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This Is What 100 Years Of Black Fashion Looks Like And It’ll Remind You That Being Black Is Lit

There’s a whole lot of history/herstory.

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There’s so much to cover when we talk about black history and the influence of fashion. So we re-created iconic historical looks from black culture throughout the years, and damn:

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From the 1920s to the 1930s, the Harlem Renaissance represented an artistic eruption for black people, expressing self-determination through writing, music, and entertainment.

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With the rise of jazz, Harlem became known for its clubs and performers...

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...with notable figures like Zora Neale Hurston, Josephine Baker, Bessie Smith, Louis Armstrong, Langston Hughes, and Jean Toomer.

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Despite segregation, black people worked on the front lines and behind the scenes during World War ll.

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During this time, the military had a policy of assigning black soldiers to labor-intensive roles, based on the belief that they were “unsuited” to serve as officers.

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But by the end of the war, nearly 700,000 black men (and some women) had served in the US military, including the Tuskegee Airmen and the black soldiers that served at the Battle of the Bulge.

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During the civil rights movement (late 1950s to 1960s), a polished “Sunday best” look gave credence to civil rights activists...

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...and helped them achieve important milestones like the Voting Rights Act of 1965.

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In the black community, natural hair, Afros, and African cloth became symbols of African heritage and pride and were further popularized throughout the 1960s.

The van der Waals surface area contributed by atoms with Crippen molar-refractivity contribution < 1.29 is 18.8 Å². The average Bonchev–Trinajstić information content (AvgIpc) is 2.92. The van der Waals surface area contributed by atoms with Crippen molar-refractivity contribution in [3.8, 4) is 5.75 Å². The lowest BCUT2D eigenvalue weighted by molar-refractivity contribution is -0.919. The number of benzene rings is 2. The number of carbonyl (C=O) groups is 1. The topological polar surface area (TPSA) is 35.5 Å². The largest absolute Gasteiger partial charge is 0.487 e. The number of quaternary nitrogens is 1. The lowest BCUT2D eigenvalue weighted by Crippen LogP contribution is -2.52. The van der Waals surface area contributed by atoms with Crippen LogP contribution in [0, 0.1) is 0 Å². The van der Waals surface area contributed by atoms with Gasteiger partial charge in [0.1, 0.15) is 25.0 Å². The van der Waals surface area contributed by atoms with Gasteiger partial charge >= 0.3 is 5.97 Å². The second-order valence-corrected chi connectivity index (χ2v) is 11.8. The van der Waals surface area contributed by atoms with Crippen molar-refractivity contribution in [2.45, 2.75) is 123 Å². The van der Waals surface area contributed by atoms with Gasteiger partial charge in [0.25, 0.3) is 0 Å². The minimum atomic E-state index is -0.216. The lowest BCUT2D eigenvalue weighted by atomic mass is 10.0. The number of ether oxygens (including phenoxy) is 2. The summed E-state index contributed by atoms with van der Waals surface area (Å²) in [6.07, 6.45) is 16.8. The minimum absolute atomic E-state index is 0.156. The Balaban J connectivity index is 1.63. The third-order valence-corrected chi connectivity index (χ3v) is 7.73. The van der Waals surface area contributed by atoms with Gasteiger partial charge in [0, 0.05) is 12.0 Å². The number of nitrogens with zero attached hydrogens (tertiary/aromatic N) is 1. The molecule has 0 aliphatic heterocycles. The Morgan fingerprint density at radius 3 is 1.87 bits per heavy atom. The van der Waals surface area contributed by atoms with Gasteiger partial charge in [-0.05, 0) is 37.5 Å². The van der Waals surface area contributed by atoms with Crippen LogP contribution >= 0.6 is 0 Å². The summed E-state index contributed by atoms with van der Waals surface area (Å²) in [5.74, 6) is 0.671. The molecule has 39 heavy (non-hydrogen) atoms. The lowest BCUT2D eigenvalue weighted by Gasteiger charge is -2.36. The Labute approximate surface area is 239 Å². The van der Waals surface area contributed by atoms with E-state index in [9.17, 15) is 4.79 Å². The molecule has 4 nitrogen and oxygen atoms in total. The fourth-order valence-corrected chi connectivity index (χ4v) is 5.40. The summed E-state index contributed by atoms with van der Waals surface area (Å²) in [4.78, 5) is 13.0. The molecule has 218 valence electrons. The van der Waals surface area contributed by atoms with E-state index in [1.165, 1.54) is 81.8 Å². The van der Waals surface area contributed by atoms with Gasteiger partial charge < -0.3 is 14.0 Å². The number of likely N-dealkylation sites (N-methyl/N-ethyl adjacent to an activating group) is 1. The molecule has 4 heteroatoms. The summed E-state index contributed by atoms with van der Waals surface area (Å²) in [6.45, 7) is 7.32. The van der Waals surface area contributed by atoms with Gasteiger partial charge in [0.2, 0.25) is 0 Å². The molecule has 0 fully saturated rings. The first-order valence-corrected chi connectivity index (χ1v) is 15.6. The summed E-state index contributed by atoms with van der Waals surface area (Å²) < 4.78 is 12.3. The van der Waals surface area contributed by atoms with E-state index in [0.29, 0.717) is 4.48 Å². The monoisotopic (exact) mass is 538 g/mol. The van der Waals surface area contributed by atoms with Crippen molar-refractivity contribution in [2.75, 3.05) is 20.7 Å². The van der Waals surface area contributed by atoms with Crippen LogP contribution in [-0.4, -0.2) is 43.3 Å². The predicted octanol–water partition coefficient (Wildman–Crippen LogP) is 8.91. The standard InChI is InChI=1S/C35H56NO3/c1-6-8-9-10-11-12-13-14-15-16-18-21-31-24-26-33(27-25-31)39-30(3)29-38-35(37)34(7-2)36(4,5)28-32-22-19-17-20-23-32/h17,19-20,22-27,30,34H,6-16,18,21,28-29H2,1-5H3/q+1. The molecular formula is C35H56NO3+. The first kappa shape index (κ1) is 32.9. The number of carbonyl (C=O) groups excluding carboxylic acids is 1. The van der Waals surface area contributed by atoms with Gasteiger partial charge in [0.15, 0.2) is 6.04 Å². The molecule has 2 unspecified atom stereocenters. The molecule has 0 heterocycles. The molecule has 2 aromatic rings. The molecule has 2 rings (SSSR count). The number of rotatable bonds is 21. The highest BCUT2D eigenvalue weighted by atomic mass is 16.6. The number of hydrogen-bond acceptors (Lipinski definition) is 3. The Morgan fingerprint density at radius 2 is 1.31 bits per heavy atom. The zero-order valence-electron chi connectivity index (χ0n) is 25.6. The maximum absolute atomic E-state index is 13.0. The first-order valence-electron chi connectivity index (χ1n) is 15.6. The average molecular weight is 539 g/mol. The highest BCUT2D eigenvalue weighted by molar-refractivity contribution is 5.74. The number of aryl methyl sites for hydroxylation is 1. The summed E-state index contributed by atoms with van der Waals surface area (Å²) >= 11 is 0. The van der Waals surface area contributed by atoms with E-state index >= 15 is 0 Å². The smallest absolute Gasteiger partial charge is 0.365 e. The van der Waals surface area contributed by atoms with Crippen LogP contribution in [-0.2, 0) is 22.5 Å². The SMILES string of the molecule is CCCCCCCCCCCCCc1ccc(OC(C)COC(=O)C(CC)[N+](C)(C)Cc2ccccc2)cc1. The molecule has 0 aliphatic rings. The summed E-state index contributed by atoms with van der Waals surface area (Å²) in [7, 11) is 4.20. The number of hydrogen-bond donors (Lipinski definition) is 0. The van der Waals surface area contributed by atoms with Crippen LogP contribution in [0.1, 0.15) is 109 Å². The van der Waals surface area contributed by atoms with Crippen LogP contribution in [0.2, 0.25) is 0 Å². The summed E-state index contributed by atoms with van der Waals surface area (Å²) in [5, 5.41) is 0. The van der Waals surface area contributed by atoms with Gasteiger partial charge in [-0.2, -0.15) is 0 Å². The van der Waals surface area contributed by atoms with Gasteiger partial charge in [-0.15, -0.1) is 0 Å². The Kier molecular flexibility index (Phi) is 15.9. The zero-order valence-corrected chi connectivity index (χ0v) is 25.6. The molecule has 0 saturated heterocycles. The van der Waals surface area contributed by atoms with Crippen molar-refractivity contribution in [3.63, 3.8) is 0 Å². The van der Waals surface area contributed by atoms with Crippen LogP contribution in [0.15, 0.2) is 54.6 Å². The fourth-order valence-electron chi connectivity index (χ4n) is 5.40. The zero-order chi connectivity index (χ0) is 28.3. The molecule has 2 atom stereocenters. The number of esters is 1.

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The 1960s and 1970s marked the evolution of Motown. During this time, the black beauty industry was revitalized and artists like Diana Ross and the Jackson 5 paved the way for the black community.

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In the 1960s, costumes for women were sleek and sparkling.

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And by the ’70s, they were more expressive of an artist's identity.

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The ’80s were all about rap music.

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While hip-hop developed in New York City throughout the ’70s, the mid-’80s would become known as the "golden age" of rap, with groups like Run-D.M.C. breaking into mainstream sound.

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Artists like Big Daddy Kane were among the most fashionable rappers of the era, known for thick chains, big-shouldered jackets, and four-finger rings.

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It wasn't until the ’90s that hip-hop really went mainstream. This was also a pivotal moment in time for black America, with the beating of Rodney King and the O.J. Simpson trial.

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Black women were also trying to find their roles in hip-hop. Women like Ann Carli and Wendy Day were entrepreneurial advocates for the growing scene.

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Clothes with political messages began to gain popularity in the ’90s.

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This trend has carried over to the present day, with the Black Lives Matter movement using fashion to make a statement.

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After Trayvon Martin was killed in 2012, his dark hoodie became a symbol of societal prejudice and the oppression of black people in America.

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But with every defeat the black community faces, we still rise.

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